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January 14, 2014

Judge rules in favor of village in parking lawsuit

A state Supreme Court judge has ruled in favor of the village of Cooperstown in the paid parking lawsuit. 

Kevin Dowd, the presiding justice for the Sixth Judicial District, issued his decision in the Savor Gracie Inc. (Savor New York), Brenda Berstler vs. the Village of Cooperstown Board of Trustees and Mayor of the Village of Cooperstown on Dec. 12, 2013 and released it late Monday.

The two page decision found four of five contentions by the petitioner to be “without merit” and dismissed the final complaint as a political issue rather than a legal one.

Berstler, who owned the Savor New York store, brought the lawsuit in July after becoming a vocal critic of the 2013 paid parking law. Berstler closed her Main Street store later that summer and re-branded her business as Savor USA, focusing on online sales and a presence in retail spaces in Herkimer, Albany and other tourist locations.

As of press time, Berstler has not responded to a phone message asking for her comment on the judge’s decision.

Cooperstown Mayor Jeff Katz said that he was pleased with the verdict.

“I am certainly happy that the village prevailed in every way,” he said. “It is not something I want to gloat about. I am happy it is over. I am happy it is resolved in our favor.”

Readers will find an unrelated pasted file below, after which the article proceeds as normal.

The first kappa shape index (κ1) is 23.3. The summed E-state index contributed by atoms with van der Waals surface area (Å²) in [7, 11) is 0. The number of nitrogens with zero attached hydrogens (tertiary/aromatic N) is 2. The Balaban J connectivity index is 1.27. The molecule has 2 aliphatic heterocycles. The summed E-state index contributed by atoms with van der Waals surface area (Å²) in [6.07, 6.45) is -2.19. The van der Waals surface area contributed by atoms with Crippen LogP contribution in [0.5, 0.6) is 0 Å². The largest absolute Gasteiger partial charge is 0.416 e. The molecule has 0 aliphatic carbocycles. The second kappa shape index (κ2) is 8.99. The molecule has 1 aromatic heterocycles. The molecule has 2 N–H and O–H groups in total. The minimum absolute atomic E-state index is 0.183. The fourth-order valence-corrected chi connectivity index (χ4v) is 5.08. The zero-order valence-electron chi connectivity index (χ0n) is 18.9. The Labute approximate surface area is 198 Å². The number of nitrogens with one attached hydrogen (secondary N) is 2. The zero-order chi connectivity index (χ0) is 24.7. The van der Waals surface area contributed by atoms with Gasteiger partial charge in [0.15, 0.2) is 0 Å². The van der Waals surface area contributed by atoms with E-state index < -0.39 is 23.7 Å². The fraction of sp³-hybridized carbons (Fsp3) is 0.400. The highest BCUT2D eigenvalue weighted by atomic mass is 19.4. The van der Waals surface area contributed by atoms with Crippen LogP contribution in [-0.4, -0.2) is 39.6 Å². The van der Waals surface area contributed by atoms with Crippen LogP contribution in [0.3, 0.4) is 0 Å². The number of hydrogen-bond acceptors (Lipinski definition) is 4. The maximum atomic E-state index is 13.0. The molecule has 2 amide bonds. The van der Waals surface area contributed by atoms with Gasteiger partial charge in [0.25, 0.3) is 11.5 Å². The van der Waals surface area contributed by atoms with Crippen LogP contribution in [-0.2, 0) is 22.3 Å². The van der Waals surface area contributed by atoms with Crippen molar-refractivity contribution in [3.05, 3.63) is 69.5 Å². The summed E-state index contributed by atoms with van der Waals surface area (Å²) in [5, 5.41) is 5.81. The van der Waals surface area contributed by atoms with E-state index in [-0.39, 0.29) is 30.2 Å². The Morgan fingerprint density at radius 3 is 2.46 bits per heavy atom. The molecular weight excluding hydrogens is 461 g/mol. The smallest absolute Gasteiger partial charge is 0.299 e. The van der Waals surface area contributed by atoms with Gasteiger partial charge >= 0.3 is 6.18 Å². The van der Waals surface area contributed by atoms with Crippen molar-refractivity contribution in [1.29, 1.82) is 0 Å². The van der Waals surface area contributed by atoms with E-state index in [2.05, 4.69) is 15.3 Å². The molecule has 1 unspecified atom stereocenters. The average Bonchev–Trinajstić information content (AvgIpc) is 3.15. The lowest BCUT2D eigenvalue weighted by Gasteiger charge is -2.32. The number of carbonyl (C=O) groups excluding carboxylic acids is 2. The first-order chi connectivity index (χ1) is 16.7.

Katz said that the decision was consistent with the assessment of the case given to the village by its attorney, Martin Tillapaugh.

“We had been talking about it sometimes publicly when Martin would give us his analysis of the process, and it kind of played out exactly the way he said it would,” Katz said.

The lawsuit made five contentions: Local Law # 3 of 2013 should be null and void because the public notice was inadequate and referenced only a part of the village, on Pioneer Street, where the regulations would be in effect; the use of the terms “may establish” and “will be” in the law were vague terms rather than formal declarations; the board did not set fees in the law, but left the cost of paid parking undetermined; in terms of mailing parking permits, the law is discriminatory and therefore invalid based on the 2000 case NYS Public Employees Federations, et. all vs. City of Albany; finally, that the parking law has caused a “dire” economic impact on local businesses.

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